Similarly, you should review various scenarios if your suppliers are running out of capacity or your business is going gangbusters right now because you are producing hygiene products or healthcare products. What if a big demand drop-off happens in three months? And on a one- to two-year horizon, what is the return journey? How will your industry change, and what does that mean for what you do right now? One of the most interesting aspects of this crisis will be how many of the changes we are implementing now, such as working remotely, will be reversed. They may become part of the “next normal” that we are steering toward. If we have fewer people go back to offices and more people work from home, that has numerous implications for business models we are running today and for how we configure business opportunities to pursue in the next few years.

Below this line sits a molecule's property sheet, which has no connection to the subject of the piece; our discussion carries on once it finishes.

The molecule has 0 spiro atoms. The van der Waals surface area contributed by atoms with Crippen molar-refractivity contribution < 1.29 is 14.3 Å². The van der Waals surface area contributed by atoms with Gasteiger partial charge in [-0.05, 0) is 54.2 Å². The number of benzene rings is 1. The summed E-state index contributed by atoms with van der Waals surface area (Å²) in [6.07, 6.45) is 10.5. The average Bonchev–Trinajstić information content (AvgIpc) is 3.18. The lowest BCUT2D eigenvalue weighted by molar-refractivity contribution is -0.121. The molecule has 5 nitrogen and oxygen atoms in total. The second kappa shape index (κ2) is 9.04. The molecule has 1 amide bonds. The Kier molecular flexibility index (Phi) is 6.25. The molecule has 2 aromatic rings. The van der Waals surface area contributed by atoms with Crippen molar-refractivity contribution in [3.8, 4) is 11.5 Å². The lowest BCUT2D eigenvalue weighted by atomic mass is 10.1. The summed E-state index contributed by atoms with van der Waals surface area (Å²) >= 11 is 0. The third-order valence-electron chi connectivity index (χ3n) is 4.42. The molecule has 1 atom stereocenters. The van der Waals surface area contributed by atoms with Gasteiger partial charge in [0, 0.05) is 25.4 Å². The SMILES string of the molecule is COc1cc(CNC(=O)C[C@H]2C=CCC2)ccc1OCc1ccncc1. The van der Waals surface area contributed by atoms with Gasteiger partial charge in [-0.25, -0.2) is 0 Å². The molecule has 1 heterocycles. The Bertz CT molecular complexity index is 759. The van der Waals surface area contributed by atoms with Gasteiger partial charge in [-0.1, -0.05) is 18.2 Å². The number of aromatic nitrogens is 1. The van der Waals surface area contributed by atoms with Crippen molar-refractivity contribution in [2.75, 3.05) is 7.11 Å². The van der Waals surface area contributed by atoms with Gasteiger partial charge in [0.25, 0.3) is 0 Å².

So, the key feature of the plan-ahead team is to analyze all time horizons. This team is next door to the CEO and operates in a very close interaction loop, sometimes multiple times a day, to provide updates, reduce the uncertainty for some scenarios, and firm up recommendations. If you look at large-scale crises such as the Deepwater Horizon disaster for BP, the organization had to change the governance quite drastically before it became effective at managing the crisis. The CEO and a select group of management team members were making decisions much faster than usual, with much less alignment in the organization, in order to stay on top of the crisis and get ahead of it. One of the functions of the plan-ahead team is to alleviate pressure on the top executives by bringing them information that is already synthesized and decision ready. The leadership does not have to grapple with gathering information and thinking through the scenarios.